That for so long, Nigerians endured undeserved roller-coasters of emotions that swung precariously between excitation and dejection is as real as it is still raw for many a Nigerian. That the reign of Maryam Babangida, side-by-side with her husband Ibrahim, heralded an era of illicit glamor — an era of obnoxious and money-inspired rankadede — into our national psyche is a diseased reality we have to live with till present.

And so, the other day, the woman who assumed the title of “first lady” by the barrel of a coup-plotters’ AK-47 before going ahead to help herself to all the “glamorous” reign that she could afford (in her capacity as a first lady of a corrupt, coup-inspired regime that jailed and murdered citizens at will), died of the aggresive cancerous disease called ovarian cancer at the age of 61.

Prior to her death, she enjoyed the very best of healthcare in the world in California, USA – the kind of healthcare that she and her husband denied millions of ordinary Nigerians through the deliberately poor and narcisistic choices that they made while they held the forte in Dodan Barracks, Lagos and later in Aso Rock, Abuja.

Reading through the Nigerian newspapers yesterday and today, and seeing some of the comments on different Nigeria fora on the internet and beyond, one would imagine that the now deceased Maryam Babangida was some Nigerian version of Mother Theresa who gave her all for the needy Nigerians: saving young girls from promiscous old men; helping motherless babies find a home where they can be loved; campaigning against corruption and nepotism; helping the cheated and exploited of her Niger-Delta origin find a voice in Abuja; discouraging coup d’etats and murders of the men and women (including talented ones like Mamman J. Vatsa) over the greed and ambition of a few within the Armed Forces. Etcetera.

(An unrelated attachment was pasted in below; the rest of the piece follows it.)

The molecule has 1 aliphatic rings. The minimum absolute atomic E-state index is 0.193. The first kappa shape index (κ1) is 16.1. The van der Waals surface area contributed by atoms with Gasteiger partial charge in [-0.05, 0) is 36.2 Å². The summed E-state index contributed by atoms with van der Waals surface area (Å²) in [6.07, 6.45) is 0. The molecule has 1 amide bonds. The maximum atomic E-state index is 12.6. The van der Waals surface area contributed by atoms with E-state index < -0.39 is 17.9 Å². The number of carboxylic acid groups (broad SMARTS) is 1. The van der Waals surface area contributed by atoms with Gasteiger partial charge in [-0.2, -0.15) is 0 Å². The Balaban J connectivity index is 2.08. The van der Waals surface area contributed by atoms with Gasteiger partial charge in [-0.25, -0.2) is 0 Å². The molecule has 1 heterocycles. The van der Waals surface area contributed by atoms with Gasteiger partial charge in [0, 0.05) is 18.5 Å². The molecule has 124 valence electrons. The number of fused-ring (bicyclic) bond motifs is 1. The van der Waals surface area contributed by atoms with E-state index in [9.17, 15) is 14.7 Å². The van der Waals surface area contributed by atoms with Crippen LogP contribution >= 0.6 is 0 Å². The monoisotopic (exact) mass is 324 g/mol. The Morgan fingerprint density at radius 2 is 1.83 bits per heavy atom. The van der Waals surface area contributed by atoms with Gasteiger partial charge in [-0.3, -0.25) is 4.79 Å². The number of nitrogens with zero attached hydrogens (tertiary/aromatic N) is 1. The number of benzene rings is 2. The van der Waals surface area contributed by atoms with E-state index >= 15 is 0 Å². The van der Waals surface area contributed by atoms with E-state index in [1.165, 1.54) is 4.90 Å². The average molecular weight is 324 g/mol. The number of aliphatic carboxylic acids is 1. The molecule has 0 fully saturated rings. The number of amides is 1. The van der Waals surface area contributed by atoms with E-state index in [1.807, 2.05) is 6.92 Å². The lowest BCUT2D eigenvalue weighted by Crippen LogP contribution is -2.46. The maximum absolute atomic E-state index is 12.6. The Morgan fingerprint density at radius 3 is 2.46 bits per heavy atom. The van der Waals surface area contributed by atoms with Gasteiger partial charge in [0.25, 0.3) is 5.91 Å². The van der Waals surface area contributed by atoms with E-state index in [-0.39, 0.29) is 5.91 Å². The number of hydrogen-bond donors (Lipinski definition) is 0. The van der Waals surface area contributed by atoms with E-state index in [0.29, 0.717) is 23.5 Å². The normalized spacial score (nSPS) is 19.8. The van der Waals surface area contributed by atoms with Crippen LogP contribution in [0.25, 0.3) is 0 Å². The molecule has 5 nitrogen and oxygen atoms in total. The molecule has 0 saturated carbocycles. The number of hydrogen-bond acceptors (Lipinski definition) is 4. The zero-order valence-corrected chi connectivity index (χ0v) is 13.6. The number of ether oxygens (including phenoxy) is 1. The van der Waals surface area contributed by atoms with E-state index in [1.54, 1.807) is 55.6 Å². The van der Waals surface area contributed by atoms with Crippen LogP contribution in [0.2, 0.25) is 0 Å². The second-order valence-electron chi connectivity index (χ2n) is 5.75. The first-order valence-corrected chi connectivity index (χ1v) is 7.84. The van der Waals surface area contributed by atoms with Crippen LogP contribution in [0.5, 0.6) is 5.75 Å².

One would imagine that Maryam Babangida did all that and more. There is the continous reference to her in mournful tones everywhere. Those who aren’t talking like they are mourning her keep alluding to her so-called “glamor”, while others talk about her “kindness” – no doubt the kindness under reference here is the type that a few privileged ones recieve from close-quaters, hence their selfish rankadede.

Still, there are others who are invoking the tri-partite guilt-trippers of Heaven, God and His Ultimate Judgement as a convenient emotional blackmail on behalf of persons who are nothing more than apostates of opportunism and self-serving glamor – people who have rarely felt the kind of pain that millions of Nigeria have to live with everyday, thanks to these folks’ choices as leaders.

It is on occassions like this that one is forced to agree with those who say that we deserve the kind of leaders we get in Nigeria.

The man who looked us all in the face and damned us on several occassions – the man who took the jewel of our electoral annals and made a pariah of our nation out of it; the man who looked us dead in the eye with his boyish smile and lied to us on several occassions with his usual “Insha Allaha”; the man who murdered Mamman J. Vatsa, based on unsubstantiated allegations; the man stole the little that is left of our values and ran away with it; the man whom we gave a chance to appear before Oputa to explain himself but returned our favour by thumping his face at us; the man whom he and his wife lived a glamorous life with our commonwealth while we all suffered at home and abroad – is the man whom we saw crying yesterday.